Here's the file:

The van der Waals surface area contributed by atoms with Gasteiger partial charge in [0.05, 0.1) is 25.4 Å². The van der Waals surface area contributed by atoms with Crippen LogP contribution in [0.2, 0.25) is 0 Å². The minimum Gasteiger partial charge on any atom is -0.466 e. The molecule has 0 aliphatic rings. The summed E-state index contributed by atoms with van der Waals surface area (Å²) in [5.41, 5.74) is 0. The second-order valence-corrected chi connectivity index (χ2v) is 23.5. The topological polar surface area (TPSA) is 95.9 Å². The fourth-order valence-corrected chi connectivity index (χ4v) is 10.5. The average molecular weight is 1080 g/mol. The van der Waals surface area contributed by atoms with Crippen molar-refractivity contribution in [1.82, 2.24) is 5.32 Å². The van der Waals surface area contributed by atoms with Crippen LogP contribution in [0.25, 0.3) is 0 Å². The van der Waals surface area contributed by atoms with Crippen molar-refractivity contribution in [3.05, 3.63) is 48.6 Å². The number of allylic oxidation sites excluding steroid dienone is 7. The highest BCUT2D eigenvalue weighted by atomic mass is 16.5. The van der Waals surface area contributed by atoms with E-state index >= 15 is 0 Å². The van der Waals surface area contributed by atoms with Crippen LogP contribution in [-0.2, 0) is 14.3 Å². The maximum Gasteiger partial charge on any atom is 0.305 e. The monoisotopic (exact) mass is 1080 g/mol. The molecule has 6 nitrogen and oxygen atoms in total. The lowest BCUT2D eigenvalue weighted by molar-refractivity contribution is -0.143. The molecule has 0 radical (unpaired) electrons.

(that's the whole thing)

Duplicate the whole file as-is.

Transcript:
The van der Waals surface area contributed by atoms with Gasteiger partial charge in [0.05, 0.1) is 25.4 Å². The van der Waals surface area contributed by atoms with Crippen LogP contribution in [0.2, 0.25) is 0 Å². The minimum Gasteiger partial charge on any atom is -0.466 e. The molecule has 0 aliphatic rings. The summed E-state index contributed by atoms with van der Waals surface area (Å²) in [5.41, 5.74) is 0. The second-order valence-corrected chi connectivity index (χ2v) is 23.5. The topological polar surface area (TPSA) is 95.9 Å². The fourth-order valence-corrected chi connectivity index (χ4v) is 10.5. The average molecular weight is 1080 g/mol. The van der Waals surface area contributed by atoms with Crippen molar-refractivity contribution in [1.82, 2.24) is 5.32 Å². The van der Waals surface area contributed by atoms with Crippen LogP contribution in [0.25, 0.3) is 0 Å². The van der Waals surface area contributed by atoms with Crippen molar-refractivity contribution in [3.05, 3.63) is 48.6 Å². The number of allylic oxidation sites excluding steroid dienone is 7. The highest BCUT2D eigenvalue weighted by atomic mass is 16.5. The van der Waals surface area contributed by atoms with E-state index >= 15 is 0 Å². The van der Waals surface area contributed by atoms with Crippen LogP contribution in [-0.2, 0) is 14.3 Å². The maximum Gasteiger partial charge on any atom is 0.305 e. The monoisotopic (exact) mass is 1080 g/mol. The molecule has 6 nitrogen and oxygen atoms in total. The lowest BCUT2D eigenvalue weighted by molar-refractivity contribution is -0.143. The molecule has 0 radical (unpaired) electrons.